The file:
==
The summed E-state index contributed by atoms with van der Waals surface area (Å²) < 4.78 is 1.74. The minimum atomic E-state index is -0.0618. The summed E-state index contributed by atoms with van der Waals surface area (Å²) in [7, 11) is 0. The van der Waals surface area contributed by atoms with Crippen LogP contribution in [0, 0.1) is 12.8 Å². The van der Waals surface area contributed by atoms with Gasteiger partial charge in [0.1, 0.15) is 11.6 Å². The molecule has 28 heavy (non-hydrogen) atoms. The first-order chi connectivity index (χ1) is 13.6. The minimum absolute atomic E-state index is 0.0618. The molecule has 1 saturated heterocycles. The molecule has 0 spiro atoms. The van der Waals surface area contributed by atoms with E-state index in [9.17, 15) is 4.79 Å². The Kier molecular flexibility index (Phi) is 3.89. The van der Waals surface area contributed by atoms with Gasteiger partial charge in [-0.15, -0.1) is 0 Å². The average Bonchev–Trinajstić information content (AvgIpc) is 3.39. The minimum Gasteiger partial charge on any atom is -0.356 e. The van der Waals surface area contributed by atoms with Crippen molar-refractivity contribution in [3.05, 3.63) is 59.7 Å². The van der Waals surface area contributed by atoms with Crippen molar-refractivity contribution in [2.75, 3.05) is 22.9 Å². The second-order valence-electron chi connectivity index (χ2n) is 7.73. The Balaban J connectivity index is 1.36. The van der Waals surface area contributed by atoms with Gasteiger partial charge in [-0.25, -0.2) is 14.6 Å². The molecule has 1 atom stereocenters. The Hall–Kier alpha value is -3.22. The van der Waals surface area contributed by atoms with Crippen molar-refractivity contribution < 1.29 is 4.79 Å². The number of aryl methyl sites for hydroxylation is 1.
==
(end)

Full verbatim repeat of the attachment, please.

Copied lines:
The summed E-state index contributed by atoms with van der Waals surface area (Å²) < 4.78 is 1.74. The minimum atomic E-state index is -0.0618. The summed E-state index contributed by atoms with van der Waals surface area (Å²) in [7, 11) is 0. The van der Waals surface area contributed by atoms with Crippen LogP contribution in [0, 0.1) is 12.8 Å². The van der Waals surface area contributed by atoms with Gasteiger partial charge in [0.1, 0.15) is 11.6 Å². The molecule has 28 heavy (non-hydrogen) atoms. The first-order chi connectivity index (χ1) is 13.6. The minimum absolute atomic E-state index is 0.0618. The molecule has 1 saturated heterocycles. The molecule has 0 spiro atoms. The van der Waals surface area contributed by atoms with E-state index in [9.17, 15) is 4.79 Å². The Kier molecular flexibility index (Phi) is 3.89. The van der Waals surface area contributed by atoms with Gasteiger partial charge in [-0.15, -0.1) is 0 Å². The average Bonchev–Trinajstić information content (AvgIpc) is 3.39. The minimum Gasteiger partial charge on any atom is -0.356 e. The van der Waals surface area contributed by atoms with Crippen molar-refractivity contribution in [3.05, 3.63) is 59.7 Å². The van der Waals surface area contributed by atoms with Crippen molar-refractivity contribution in [2.75, 3.05) is 22.9 Å². The second-order valence-electron chi connectivity index (χ2n) is 7.73. The Balaban J connectivity index is 1.36. The van der Waals surface area contributed by atoms with Gasteiger partial charge in [-0.25, -0.2) is 14.6 Å². The molecule has 1 atom stereocenters. The Hall–Kier alpha value is -3.22. The van der Waals surface area contributed by atoms with Crippen molar-refractivity contribution < 1.29 is 4.79 Å². The number of aryl methyl sites for hydroxylation is 1.